Look out jocks the nerds are stomping all over your turf! eSports is getting big… Like really big. Like selling out an 80,000 seat arena big. The recent League of Legends World Championship took place in the Beijing National Stadium and sold out within seconds, this is not a small stadium, it was built for the Olympic games. Las Vegas is working on turning a 30,000 square foot nightclub into an eSport arena in the Luxor set to open in early 2018. This all points to the fact that there is money to be made and more to come as the audience for eSports is predicted to reach 580 million by 2020, and Newzoo analysts predict $696 million in in-game revenue by years end and $1.5 billion by 2020 (revenue is made from three main sources, selling content rights to broadcasters, streaming services and event attendance.) But are they sports though? Well, a sport is defined as an activity involving physical exertion and skill in which an individual or team competes against another or others for entertainment. I know, I know eSport competitors just sit in a chair and click buttons right? A study by Professor Ingo Froböse at the German Sports University conducted on eSports athletes disagrees with you. Froböse’s study found similar conditions to those of “normal” athletes. Professional gamers tend to move at about 400 movements on the mouse and keyboard per minute, which is about four times that of a normal person (git gud noob). They also found that the amount of cortisol (the “stress hormone”) produced during a match is about equal to that of a race car driver’s during a race, as well as a pulse of about 160 to 180 beats per minute the equivalent to the bpm achieved at a very fast run. That sounds pretty physically demanding to me, in fact coaches have begun looking into nutrition programs as well as work outs for their teams with the hope of extending professional gamers careers (which typically end around the mid twenties) another four or five years.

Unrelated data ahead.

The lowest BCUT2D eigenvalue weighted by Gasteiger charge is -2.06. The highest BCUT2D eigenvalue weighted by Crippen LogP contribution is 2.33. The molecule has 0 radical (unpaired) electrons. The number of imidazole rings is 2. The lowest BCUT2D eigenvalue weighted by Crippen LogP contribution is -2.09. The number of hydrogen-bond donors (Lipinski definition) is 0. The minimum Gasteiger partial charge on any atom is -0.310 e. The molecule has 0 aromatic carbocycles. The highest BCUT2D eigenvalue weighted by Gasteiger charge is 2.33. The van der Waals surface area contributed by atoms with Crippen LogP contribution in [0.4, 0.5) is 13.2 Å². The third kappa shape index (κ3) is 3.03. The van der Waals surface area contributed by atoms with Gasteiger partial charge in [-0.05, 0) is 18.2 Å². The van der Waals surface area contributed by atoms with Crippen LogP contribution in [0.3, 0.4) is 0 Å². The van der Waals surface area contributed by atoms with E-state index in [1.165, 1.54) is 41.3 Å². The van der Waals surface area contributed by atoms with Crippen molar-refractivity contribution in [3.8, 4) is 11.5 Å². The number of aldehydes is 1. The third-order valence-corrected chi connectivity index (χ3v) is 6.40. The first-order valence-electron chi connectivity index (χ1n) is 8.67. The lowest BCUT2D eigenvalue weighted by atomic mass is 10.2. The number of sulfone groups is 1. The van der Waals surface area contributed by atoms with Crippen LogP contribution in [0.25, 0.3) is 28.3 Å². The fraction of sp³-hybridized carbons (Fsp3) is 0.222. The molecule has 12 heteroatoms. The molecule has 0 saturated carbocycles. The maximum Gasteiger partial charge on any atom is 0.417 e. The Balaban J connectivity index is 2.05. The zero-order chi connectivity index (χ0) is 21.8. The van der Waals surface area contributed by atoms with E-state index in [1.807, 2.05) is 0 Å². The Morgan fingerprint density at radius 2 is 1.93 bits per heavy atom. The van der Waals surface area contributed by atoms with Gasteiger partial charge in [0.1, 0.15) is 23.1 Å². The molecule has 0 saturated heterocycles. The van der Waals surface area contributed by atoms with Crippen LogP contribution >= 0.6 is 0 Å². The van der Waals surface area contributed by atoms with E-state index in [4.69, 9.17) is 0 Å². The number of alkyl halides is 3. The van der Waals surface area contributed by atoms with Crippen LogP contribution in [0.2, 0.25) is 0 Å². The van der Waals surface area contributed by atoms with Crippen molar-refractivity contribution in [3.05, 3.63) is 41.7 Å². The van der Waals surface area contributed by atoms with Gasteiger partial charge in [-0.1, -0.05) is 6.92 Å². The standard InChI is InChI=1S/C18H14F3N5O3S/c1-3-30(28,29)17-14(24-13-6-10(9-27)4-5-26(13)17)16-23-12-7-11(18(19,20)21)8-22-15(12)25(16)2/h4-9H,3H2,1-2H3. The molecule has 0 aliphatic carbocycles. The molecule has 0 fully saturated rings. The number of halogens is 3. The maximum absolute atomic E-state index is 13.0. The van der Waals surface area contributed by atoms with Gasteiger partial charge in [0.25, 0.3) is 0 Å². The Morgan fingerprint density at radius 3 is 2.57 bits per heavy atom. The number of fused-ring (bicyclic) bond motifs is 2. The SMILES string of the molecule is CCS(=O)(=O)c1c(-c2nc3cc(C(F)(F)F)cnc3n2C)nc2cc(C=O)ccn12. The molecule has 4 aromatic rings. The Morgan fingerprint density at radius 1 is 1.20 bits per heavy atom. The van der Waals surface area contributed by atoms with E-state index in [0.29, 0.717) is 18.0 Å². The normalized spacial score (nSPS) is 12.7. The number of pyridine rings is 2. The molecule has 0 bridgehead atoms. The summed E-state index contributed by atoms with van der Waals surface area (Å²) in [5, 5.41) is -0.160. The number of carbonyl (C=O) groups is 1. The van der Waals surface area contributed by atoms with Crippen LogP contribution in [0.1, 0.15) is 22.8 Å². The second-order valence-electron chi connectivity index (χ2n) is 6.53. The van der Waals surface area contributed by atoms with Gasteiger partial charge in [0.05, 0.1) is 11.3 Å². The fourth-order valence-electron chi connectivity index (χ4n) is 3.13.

Scientists aren’t the only ones paying attention, some colleges around the world are offering varsity programs for eSports through the National Association for Collegiate eSports (NACE) as well as several scholarships. This comes with a bit of a double edged sword however as eSports has drawn the attention of the National Collegiate Athletic Association (NCAA). The NCAA is a non-profit organisation that regulates student-athletes. Many argue that the NCAA rules and restrictions simply do not make sense in an eSports world. The amateurism rule in particular states that it does not allow student-athletes to receive prize money above actual and necessary expenses. This is very much a norm of eSports with prize money being in the millions. Another part that makes players nervous is the rule about athletes not being able to make profit off of streaming videos such as Donald De La Haye (a UFC kicker) did on youtube and was ruled ineligible because of it. Streaming is a very large part of eSports with sites such as Twitch specializing in broadcasting player’s streams. That being said, eSports is also often referred to as the wild west, and many believe it needs some serious regulation. Adderall abuse in particular is a a hot topic with some teams claiming all the players are on the drug. Adderall is a drug most typically used to treat attention deficit hyperactivity disorder, taken without an actual need it acts as a stimulant and can make the user feel jittery, hyper and super motivated.
Still not convinced? Well, Japan now allows eSport participants into the country on visas normally reserved for professional athletes, the 2022 Asian Games is featuring eSports as a medal event, professional sports teams are buying up eSport teams left and right (some teams even get all the same privileges as the “real” athletes such as personal nutritionists and trainers) and eSports is even being considered for a medal event in the 2024 Olympics.
eSports has the fans, the sponsorship, world-wide appeal and is gaining the income to take over the sports world. There’s just something special about seeing professional players play the same characters on the same maps that any average person can also play, other than golfers this really isn’t a possibility for other sports fans. So, who’s the nerd now?